In 2012, however, Ali Abdullah Saleh, who had been president of the YAR (and then Yemen) since 1978, was forced to step down as the country’s leader. He had long been an authoritarian ally of the West in its war on ‘terrorism’, but had also allowed corruption, human rights abuses, and an increase in Wahhabi-influenced extremism. The Arab Spring-inspired protests of 2011 had been backed by the Houthis, who “took advantage of the power vacuum to expand their territorial control in Saada” and Amran. They then participated in negotiations which saw plans made in February 2014 “for Yemen to become a federation of six regions”. Although they took control of most of the Yemeni capital, Sanaa, in September, they were still involved in fierce battles with Al Qaeda insurgents in early 2015. “Regional rivals like Saudi Arabia and Iran”, meanwhile, appeared to be playing “an increasingly incendiary role” in the country, “amid mounting evidence that they [were] actively supporting the opposing factions”.
Lebanon, Sectarianism, and Israel
After the fall of the Ottoman Empire, French rulers in Lebanon helped Maronite Christians to gain power, mostly through the Phalange (a right-wing militant group). During the Second World War, Britain stepped in to impose Free French rule and, in 1943, Lebanon gained independence from France. A National Pact was signed which guaranteed that the President would always be a Maronite. Tensions gradually rose as a result of this pact and, in 1975, a civil war broke out – with Maronite Christian leaders clashing with reformist Muslim groups, including poor, disenfranchised Shiites.
Maronite militias attacked Palestinian refugee camps, where the PLO had been operating since leaving Jordan in 1971. The PLO was drawn into the conflict, which would last 15 years, see hundreds of thousands of people killed, and 30,000 Syrian troops enter Lebanon to protect Christian militias. In 1982, Israel invaded in the hope of driving out the PLO. It killed hundreds of people, while its allies in the Phalangist militias massacred hundreds more in the Palestinian refugee camps of Sabra and Shatila as Israel stood by. Defence Minister Ariel Sharon was forced to resign in 1983 for his failure to act against this massacre (though he would continue to serve in Israel’s government almost uninterrupted until 2006).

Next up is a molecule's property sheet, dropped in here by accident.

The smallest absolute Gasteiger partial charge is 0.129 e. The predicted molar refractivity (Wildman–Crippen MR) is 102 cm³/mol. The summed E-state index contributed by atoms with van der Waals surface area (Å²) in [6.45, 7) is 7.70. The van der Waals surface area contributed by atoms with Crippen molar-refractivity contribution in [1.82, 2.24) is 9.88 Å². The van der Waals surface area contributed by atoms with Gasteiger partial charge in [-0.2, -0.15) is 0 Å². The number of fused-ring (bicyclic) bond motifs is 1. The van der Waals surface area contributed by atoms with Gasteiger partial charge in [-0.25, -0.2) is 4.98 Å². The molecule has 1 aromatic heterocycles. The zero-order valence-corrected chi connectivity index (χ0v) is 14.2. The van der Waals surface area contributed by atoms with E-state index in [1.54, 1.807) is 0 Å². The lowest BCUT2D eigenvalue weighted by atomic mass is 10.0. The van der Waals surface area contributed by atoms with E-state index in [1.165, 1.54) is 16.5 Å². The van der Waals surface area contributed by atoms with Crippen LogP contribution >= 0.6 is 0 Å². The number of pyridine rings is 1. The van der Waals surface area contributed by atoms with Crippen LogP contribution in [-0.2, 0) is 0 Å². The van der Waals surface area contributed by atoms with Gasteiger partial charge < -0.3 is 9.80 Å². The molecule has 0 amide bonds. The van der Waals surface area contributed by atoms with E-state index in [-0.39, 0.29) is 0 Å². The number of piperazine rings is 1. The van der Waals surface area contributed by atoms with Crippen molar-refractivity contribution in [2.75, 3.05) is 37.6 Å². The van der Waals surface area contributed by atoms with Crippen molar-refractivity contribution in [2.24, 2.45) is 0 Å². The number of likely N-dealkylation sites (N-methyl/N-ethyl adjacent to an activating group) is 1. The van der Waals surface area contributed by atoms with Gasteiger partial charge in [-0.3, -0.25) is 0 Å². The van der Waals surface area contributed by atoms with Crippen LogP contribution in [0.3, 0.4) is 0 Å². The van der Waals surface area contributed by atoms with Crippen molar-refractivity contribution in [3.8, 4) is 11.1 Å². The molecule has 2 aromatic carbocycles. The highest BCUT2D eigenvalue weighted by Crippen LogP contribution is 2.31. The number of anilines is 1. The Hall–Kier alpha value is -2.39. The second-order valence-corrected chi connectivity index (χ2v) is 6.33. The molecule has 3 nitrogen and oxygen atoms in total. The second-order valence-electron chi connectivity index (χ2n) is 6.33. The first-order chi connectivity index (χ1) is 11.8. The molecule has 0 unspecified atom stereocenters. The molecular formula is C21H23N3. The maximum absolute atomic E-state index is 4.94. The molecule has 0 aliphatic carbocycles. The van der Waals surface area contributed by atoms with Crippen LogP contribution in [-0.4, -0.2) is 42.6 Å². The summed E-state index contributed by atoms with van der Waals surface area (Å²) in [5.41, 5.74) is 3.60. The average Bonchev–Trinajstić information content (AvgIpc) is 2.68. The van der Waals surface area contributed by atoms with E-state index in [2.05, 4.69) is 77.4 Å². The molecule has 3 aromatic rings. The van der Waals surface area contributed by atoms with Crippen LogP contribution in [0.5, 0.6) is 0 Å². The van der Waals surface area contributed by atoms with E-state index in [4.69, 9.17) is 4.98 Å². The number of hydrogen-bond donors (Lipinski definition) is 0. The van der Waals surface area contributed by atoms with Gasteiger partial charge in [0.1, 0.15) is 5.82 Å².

Muslim militias, uniting under the name Hezbollah, called for armed resistance to Israeli occupation, and many Shiites in the south heeded their call. By giving social and economic services to the poor, the organisation would soon turn into a powerful organisation, and a major instrument of opposition to Israeli presence in southern Lebanon. In 1983, radical Islamists unrelated to Hezbollah bombed the US Embassy and Marine barracks in Lebanon after suspected US interference in the Civil War. US troops withdrew a year later as a result.
In 1990, as a result of Syrian bombing of the Presidential Palace, the war finally ended. Nonetheless, Israel invaded once again in 1996 in order to bomb Hezbollah bases, only being forced to withdraw its unsuccessful forces in the year 2000. Syrian forces, meanwhile, would withdraw five years later. In 2006, Israel launched a renewed offensive against Hezbollah, though it again failed to achieve anything apart from destruction and civilian deaths. In 2013, Hezbollah began to fight against anti-Assad Islamists who were encroaching on Lebanese territory, and tensions began to rise between Hezbollah and Sunni Islamist groups in Lebanon as a consequence. By 2014, the number of Syrian refugees in Lebanon had “surpassed one million”, and Wahhabi extremists from groups like ISIS and Jabhat al-Nusra threatened to spread their jihad into Lebanese territory. [More on Hezbollah and the different types of Islamism in the Middle East will be examined in greater depth between Chapters Five and Eight of this book.]
The West’s Allies in the Gulf States and Jordan
In 1923, Britain installed a monarchy in Jordan, which would only gain its independence from the colonial power in 1946. King Abdullah, caught up in the Arab opposition to the creation of Israel, joined other nations in the attack on the newly-formed state in 1948. Though defeated in battle, he occupied of the West Bank, which would be officially annexed by Jordan in 1950. A year later, he was killed in Jerusalem by Palestinians opposed to the annexation of the West Bank. His grandson, Hussein, became king at 16 years of age, and soon had to deal with border skirmishes with Zionist forces. In 1957, he decided to declare martial law.